To successfully manage introduced species it is essential to understand how a species will interact in the new environment. Species invasions can often follow a multi‐step process (introduction, establishment, population growth and spread). Numerous hypotheses have been formulated on factors that influence each stage of the invasion process. I wanted to investigate how well theory matches with what occurs in the natural world. To do this, I developed a general conceptual model for the invasion process, based on invasion theory. Then using a composite 41‐year data set, I recreated the invasion sequence of the common myna to investigate the similarities between invasion theory and this observed invasion. The length and duration of most stages in the invasion sequence for the common myna correspond closely with what invasion process theory would anticipate. Therefore, this finding indicated that a conceptual model, coupled with basic species, environment and event information, could be a useful tool to enhance the understanding and management of invasions.
Is it benign or is it a pariah?
Community concern over the impact of the common myna is growing in Australia, despite a lack of strong scientific evidence for its impacts. To effectively manage a species its impact must first be understood. However, change in species abundance is often slow and gradual, coinciding with environmental change. I used a long‐term data set from the Canberra Ornithologists Group Garden Bird Survey to investigate the impact of the common myna on native bird abundance. These data allowed me to look at the abundance of various bird species pre and post common myna invasion. I also included measures of environmental change in the model, as the establishment of the common myna did not occur in isolation from other impacts. From this analysis I found a negative relationship between the establishment of the common myna and the long‐term abundance of three cavity‐nesting species and seven small bird species. These results highlight the extent to which the common myna can influence both cavity‐nesting and small bird species. The bird species in this study were neither rare nor threatened (three are introduced). However, these mechanisms of impact (competition for nest‐cavities and territory) also may influence threatened species. Therefore, the effect of the common myna on native bird species in the Canberra area is not benign. However, there are still questions regarding the seriousness of this impact and the type of management (if any) that is warranted.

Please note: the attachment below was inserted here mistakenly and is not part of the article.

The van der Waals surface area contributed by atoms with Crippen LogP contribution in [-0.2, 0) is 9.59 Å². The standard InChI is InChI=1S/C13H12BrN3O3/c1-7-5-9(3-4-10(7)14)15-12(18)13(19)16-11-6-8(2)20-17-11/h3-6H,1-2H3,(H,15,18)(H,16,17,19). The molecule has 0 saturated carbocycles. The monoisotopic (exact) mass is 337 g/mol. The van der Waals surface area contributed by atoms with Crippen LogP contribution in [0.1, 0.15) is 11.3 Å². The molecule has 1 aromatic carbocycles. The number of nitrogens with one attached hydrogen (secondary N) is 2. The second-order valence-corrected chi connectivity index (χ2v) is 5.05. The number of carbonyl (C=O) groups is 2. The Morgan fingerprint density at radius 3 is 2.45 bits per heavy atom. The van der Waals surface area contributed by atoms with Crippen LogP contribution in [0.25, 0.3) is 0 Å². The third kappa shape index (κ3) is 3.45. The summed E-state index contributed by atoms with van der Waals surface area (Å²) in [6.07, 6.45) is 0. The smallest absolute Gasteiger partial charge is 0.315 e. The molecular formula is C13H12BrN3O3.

Drivers and passengers of change
Habitat modification and invasive species are significant drivers of biodiversity decline. However, distinguishing between the impacts of these two drivers on native species can be difficult. For example, habitat modification may reduce native species abundance, while an invasive species may take advantage of the new environment. This scenario has been described as the driver‐passenger model, with ‘passengers’ taking advantage of habitat modification and ‘drivers’ causing native species decline. I wanted to investigate this driver‐passenger model using the common myna. Volunteers helped me survey bird abundance over 2.5 years across high medium and low tree density sites, in nature reserves and urban areas. I was then able to investigate change in species abundance in relation to differing tree density and common myna abundance. The results indicated that the abundance of many native bird species was greater in high tree density nature reserves, while the common myna was uncommon in these areas. Common myna abundance was almost three times higher in urban areas than nature reserves and declined rapidly as tree density in nature reserves increased. Therefore, the common myna is primarily a passenger of habitat change. However, I also observed negative associations between common myna abundance and some bird species. This indicates that in combination with habitat change, the common myna may also be a driver of some bird species decline. The results of this study suggest that the effects of habitat modification and invasive species are interrelated. Many species are strongly influenced by habitat. However, high‐quality habitat for one species may not constitute high‐quality habitat for another species. Given the influence of habitat on species abundance, I suggest that habitat restoration and tree planting may be useful tools to both control common myna abundance and aid native bird species recovery.
Influence of habitat on the impact of introduced species